In some ways Posthuman’ was superpowers as a metaphor for adolescence, and this is kind of a metaphor of adult life. When life gets you down and kicks you around, what do you do? Really, that’s parallel to what our last four months have been, the director said.
The good thing and it was the same thing with Posthuman’ and filmmaking in general is that in Oklahoma people are very loving and supportive of each other.
For Goodman, another Oklahoma actor, The Grave was the most fun he’d ever had on a film set.
This is a short comic book, and it also is a short film. To fit everything we have done with this that’s why Kyle can always round up the best crew, in my mind, because everyone works off of everyone, he said. We’ve gotten to do action stuff that I don’t know how we’re pulling off, to tell you the truth.
The night is shrouded in full darkness and Goodman is dressed in full police uniform as he walks into the lot behind PhotoArt to film his last scene. His vigilant officer is called upon to step out of a vintage patrol car, draw his gun and pursue a mysterious noise on foot.
Goodman said his cop, the title character and the story’s main antagonist, Groom (Adam Hampton), all have been shaped by their wartime experiences.
Groom said, I should be owed something for fighting.’ We can see what happened to Walter, putting on the mask of The Grave. … And I think Sgt. Stone said, Well, it’s just time to put on another uniform,’ he said.
Steve Mathis, the gaffer in charge of lighting the dark parking lot and the rest of The Grave, has worked on more than 80 films, including major movies like Back to the Future, Moulin Rouge! and the new Power Rangers. Although he left Oklahoma for Hollywood as soon as I could, he moved back to his home state in 2013.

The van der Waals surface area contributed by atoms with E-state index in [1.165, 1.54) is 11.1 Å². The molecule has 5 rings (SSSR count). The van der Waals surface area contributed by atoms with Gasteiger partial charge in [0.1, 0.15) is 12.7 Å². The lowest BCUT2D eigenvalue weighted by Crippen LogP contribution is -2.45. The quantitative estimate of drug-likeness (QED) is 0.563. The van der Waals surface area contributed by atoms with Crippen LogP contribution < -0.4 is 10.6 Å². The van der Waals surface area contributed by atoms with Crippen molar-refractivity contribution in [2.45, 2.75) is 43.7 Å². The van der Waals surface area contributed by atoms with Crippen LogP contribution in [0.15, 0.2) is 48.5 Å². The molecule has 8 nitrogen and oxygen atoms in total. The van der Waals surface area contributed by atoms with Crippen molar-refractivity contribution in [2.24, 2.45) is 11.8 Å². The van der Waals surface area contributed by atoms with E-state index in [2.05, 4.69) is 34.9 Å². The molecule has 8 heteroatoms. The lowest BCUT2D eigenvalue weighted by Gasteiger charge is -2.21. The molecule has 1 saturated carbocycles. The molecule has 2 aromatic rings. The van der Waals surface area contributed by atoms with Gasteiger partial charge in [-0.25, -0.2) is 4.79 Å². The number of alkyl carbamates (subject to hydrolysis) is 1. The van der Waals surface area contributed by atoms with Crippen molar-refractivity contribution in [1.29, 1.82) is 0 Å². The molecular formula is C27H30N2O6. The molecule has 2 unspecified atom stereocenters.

One of my goals is to impart some of the experience and knowledge that I’ve accumulated over 40 years of doing this here, he said.
I do find myself getting ready to do something and realizing I don’t have what I would normally have. But the politics are smaller on a small film; the politics are huge on a big film. And I wouldn’t do it here if it wasn’t fun, because I don’t need to.”
He said he particularly enjoys working on period pieces like The Grave, which started as an original character Price invented. The writer based the film on his comic book originally illustrated by Hunter Huskey and Jerry Bennett. Roberts is making it as a new media project.
Essentially, it’s a short film, but it’s kind of a pilot, Roberts said. The plan is to do festival stuff and then, of course, pitch it wherever we can and get it online somewhere to where it’s not just like we post it on YouTube but to have someone pick it up.
It’s close to midnight as Terrell tosses and turns in the bed in the corner of the art studio, where his character awakens suddenly from a nightmare and sees his dead pal in the mirror.
Put on the mask, Place’s Ross orders, urging Walter to seek justice as a vigilante.
The last scene to be filmed for the project reflected reality for Terrell, who appeared in publicity photos as The Grave back in 2015 and stayed with the project because he couldn’t imagine anyone else playing the role.
I didn’t sleep the night before. Usually you get a job and then you’re on set. I’ve been attached to ‘The Grave’ forever it feels like, and the night before, I was like, We’re really gonna do this.’ It was like my first project all over again. It was like those butterflies and then being giddy and excited. Then we show up, and I’m not sure, but I think maybe my first line, my voice cracked, he said with a laugh.
But then you take a breath, you see the people that you’re around, that you trust, which is the reason that I’ve stuck with a project like this this long, with everyone involved. And then you kind of relax. Now I’m in cruise control, more or less, in work mode. I’ll probably have another little weird moment once it’s all done. We did it. I can’t believe it.’